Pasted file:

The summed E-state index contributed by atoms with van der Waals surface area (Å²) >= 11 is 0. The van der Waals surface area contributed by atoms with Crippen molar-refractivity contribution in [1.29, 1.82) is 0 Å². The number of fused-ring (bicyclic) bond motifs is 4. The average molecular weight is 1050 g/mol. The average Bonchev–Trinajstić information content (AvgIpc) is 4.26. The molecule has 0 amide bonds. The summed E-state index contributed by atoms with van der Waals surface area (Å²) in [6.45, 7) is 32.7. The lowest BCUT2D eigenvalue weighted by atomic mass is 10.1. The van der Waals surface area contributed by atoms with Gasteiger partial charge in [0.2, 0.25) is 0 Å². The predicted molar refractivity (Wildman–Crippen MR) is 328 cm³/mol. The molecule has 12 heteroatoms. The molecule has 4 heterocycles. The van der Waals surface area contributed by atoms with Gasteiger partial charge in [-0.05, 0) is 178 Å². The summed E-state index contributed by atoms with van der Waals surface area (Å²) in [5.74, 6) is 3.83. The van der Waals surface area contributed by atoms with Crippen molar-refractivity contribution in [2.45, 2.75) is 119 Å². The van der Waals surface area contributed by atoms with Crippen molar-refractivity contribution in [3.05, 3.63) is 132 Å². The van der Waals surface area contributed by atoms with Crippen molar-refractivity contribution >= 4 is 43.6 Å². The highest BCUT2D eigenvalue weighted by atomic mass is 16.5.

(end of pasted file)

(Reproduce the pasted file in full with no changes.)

The summed E-state index contributed by atoms with van der Waals surface area (Å²) >= 11 is 0. The van der Waals surface area contributed by atoms with Crippen molar-refractivity contribution in [1.29, 1.82) is 0 Å². The number of fused-ring (bicyclic) bond motifs is 4. The average molecular weight is 1050 g/mol. The average Bonchev–Trinajstić information content (AvgIpc) is 4.26. The molecule has 0 amide bonds. The summed E-state index contributed by atoms with van der Waals surface area (Å²) in [6.45, 7) is 32.7. The lowest BCUT2D eigenvalue weighted by atomic mass is 10.1. The van der Waals surface area contributed by atoms with Gasteiger partial charge in [0.2, 0.25) is 0 Å². The predicted molar refractivity (Wildman–Crippen MR) is 328 cm³/mol. The molecule has 12 heteroatoms. The molecule has 4 heterocycles. The van der Waals surface area contributed by atoms with Gasteiger partial charge in [-0.05, 0) is 178 Å². The summed E-state index contributed by atoms with van der Waals surface area (Å²) in [5.74, 6) is 3.83. The van der Waals surface area contributed by atoms with Crippen molar-refractivity contribution in [2.45, 2.75) is 119 Å². The van der Waals surface area contributed by atoms with Crippen molar-refractivity contribution in [3.05, 3.63) is 132 Å². The van der Waals surface area contributed by atoms with Crippen molar-refractivity contribution >= 4 is 43.6 Å². The highest BCUT2D eigenvalue weighted by atomic mass is 16.5.